This system of Abramelin the Mage is known from a unique fifteenth century manuscript preserved in the Bibliothèque de L’Arsenal in Paris. In it, Abraham of Würzburg, a cabalist and connoisseur of magics, describes a tour that he made of the then civilized world, visiting sorcerers, magicians, and cabalists, estimating their powers and virtues. This quest is in itself as fascinating as the similar tours of Gurdjieff.
The high point of Abraham’s travels was found in a small town on the banks of the Nile, where he encountered the great magician Abramelin, whose complete system Abraham thereupon sets out in detail. This amounts to a complete course in ceremonial magic (both white and black), which the student can pursue by himself.
Abramelin, whose system is based mostly on Hellenistic theurgy of the Iamblichan sort, but with Jewish increments from the Cabala, explains the qualifications needed to become a magician, purifications, and asceticisms to be practiced month by month, studies and activities permitted during this period, selection of place and time for working magic, equipment needed, prayers and formulas, evocation of good and evil spirits, commanding spirits to do one’s will, overcoming rebellious spirits, and similar material. Specific instructions are offered to develop such powers as clairvoyance, divining metals and treasures, warding off evil magic, healing illness, levitation, transportation, rendering oneself invisible, creating illusions and glamour, reading minds, placing compulsions, working black magic, and a host of other abilities.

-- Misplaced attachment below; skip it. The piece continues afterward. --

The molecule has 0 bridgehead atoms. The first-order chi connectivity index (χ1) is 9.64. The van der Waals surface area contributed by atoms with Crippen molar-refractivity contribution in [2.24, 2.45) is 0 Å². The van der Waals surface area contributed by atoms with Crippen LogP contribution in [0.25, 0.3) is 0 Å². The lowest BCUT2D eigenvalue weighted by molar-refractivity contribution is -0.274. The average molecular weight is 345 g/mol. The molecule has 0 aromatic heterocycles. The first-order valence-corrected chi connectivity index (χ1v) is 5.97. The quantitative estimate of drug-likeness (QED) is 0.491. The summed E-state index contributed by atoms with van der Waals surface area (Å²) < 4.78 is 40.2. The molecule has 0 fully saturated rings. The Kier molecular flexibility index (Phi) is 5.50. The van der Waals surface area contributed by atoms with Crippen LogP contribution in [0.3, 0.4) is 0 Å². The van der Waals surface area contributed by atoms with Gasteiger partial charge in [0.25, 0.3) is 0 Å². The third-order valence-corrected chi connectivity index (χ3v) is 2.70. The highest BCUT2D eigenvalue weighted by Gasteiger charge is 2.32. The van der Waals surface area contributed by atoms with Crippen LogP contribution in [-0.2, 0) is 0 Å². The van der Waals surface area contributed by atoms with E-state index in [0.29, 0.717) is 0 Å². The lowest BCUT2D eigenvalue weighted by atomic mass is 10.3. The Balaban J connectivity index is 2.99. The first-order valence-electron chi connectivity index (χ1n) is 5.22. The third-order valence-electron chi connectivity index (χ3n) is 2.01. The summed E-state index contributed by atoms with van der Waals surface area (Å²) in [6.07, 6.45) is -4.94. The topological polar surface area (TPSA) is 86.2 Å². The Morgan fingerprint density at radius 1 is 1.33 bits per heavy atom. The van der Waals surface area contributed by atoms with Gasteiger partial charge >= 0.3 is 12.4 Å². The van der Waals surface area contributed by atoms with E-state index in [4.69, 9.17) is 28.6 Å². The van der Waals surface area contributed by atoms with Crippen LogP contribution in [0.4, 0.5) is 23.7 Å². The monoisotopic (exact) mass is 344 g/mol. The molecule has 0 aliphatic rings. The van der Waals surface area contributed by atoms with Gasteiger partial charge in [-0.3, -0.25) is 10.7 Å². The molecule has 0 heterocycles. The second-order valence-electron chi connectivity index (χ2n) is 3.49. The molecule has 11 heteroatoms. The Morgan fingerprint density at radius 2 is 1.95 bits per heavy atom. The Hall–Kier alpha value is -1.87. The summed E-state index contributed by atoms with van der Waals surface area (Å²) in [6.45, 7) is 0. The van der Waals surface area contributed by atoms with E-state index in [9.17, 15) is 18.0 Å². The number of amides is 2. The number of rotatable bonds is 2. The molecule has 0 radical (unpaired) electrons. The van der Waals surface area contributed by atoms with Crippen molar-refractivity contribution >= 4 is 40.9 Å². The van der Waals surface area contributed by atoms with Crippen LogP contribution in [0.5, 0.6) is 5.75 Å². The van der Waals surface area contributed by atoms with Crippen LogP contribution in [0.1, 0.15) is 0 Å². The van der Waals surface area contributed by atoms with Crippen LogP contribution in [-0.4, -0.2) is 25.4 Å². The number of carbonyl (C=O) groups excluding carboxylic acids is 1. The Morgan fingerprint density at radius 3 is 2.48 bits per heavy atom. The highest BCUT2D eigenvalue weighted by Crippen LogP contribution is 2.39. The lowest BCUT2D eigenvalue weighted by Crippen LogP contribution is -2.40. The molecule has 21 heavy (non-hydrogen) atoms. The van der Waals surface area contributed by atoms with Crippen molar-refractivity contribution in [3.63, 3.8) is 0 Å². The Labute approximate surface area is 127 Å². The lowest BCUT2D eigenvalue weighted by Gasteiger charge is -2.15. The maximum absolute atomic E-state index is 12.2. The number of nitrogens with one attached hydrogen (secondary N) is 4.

We do not guarantee that Abramelin’s techniques work, nor that the results are desirable, but we offer this as a genuine medieval course in magic, one of the most important books in the history of occultism. It is of paramount importance to both the historian and the practitioner.